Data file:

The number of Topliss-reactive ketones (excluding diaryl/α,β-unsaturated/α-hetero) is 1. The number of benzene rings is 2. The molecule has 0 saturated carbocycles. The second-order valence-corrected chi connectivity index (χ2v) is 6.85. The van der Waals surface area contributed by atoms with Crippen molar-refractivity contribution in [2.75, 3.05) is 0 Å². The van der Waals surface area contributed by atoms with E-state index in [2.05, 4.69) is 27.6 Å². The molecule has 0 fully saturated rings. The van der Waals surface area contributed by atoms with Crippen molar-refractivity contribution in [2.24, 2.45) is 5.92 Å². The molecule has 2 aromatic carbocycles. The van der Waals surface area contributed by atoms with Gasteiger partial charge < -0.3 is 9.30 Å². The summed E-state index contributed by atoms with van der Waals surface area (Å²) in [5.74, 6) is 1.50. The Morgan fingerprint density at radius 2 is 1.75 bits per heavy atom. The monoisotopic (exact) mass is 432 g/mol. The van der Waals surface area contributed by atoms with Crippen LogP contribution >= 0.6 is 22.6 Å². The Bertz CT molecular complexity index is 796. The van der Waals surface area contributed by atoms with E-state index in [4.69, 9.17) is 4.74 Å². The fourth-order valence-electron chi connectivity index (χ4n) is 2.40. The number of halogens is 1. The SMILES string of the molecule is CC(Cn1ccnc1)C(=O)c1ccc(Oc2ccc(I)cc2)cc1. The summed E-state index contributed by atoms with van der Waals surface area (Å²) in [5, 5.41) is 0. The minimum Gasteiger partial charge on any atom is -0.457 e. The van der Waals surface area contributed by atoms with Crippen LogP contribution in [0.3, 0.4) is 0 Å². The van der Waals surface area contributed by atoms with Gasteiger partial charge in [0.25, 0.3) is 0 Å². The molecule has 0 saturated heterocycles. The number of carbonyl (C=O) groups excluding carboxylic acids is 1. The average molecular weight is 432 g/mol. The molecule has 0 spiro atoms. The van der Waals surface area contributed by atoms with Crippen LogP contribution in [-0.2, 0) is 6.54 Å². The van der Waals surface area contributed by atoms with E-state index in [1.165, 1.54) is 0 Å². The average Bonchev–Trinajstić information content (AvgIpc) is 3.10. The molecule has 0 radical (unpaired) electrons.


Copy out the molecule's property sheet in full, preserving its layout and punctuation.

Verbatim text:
The number of Topliss-reactive ketones (excluding diaryl/α,β-unsaturated/α-hetero) is 1. The number of benzene rings is 2. The molecule has 0 saturated carbocycles. The second-order valence-corrected chi connectivity index (χ2v) is 6.85. The van der Waals surface area contributed by atoms with Crippen molar-refractivity contribution in [2.75, 3.05) is 0 Å². The van der Waals surface area contributed by atoms with E-state index in [2.05, 4.69) is 27.6 Å². The molecule has 0 fully saturated rings. The van der Waals surface area contributed by atoms with Crippen molar-refractivity contribution in [2.24, 2.45) is 5.92 Å². The molecule has 2 aromatic carbocycles. The van der Waals surface area contributed by atoms with Gasteiger partial charge < -0.3 is 9.30 Å². The summed E-state index contributed by atoms with van der Waals surface area (Å²) in [5.74, 6) is 1.50. The Morgan fingerprint density at radius 2 is 1.75 bits per heavy atom. The monoisotopic (exact) mass is 432 g/mol. The van der Waals surface area contributed by atoms with Crippen LogP contribution >= 0.6 is 22.6 Å². The Bertz CT molecular complexity index is 796. The van der Waals surface area contributed by atoms with E-state index in [4.69, 9.17) is 4.74 Å². The fourth-order valence-electron chi connectivity index (χ4n) is 2.40. The number of halogens is 1. The SMILES string of the molecule is CC(Cn1ccnc1)C(=O)c1ccc(Oc2ccc(I)cc2)cc1. The summed E-state index contributed by atoms with van der Waals surface area (Å²) in [5, 5.41) is 0. The minimum Gasteiger partial charge on any atom is -0.457 e. The van der Waals surface area contributed by atoms with Crippen LogP contribution in [0.3, 0.4) is 0 Å². The van der Waals surface area contributed by atoms with Gasteiger partial charge in [0.25, 0.3) is 0 Å². The molecule has 0 saturated heterocycles. The number of carbonyl (C=O) groups excluding carboxylic acids is 1. The average molecular weight is 432 g/mol. The molecule has 0 spiro atoms. The van der Waals surface area contributed by atoms with Crippen LogP contribution in [-0.2, 0) is 6.54 Å². The van der Waals surface area contributed by atoms with E-state index in [1.165, 1.54) is 0 Å². The average Bonchev–Trinajstić information content (AvgIpc) is 3.10. The molecule has 0 radical (unpaired) electrons.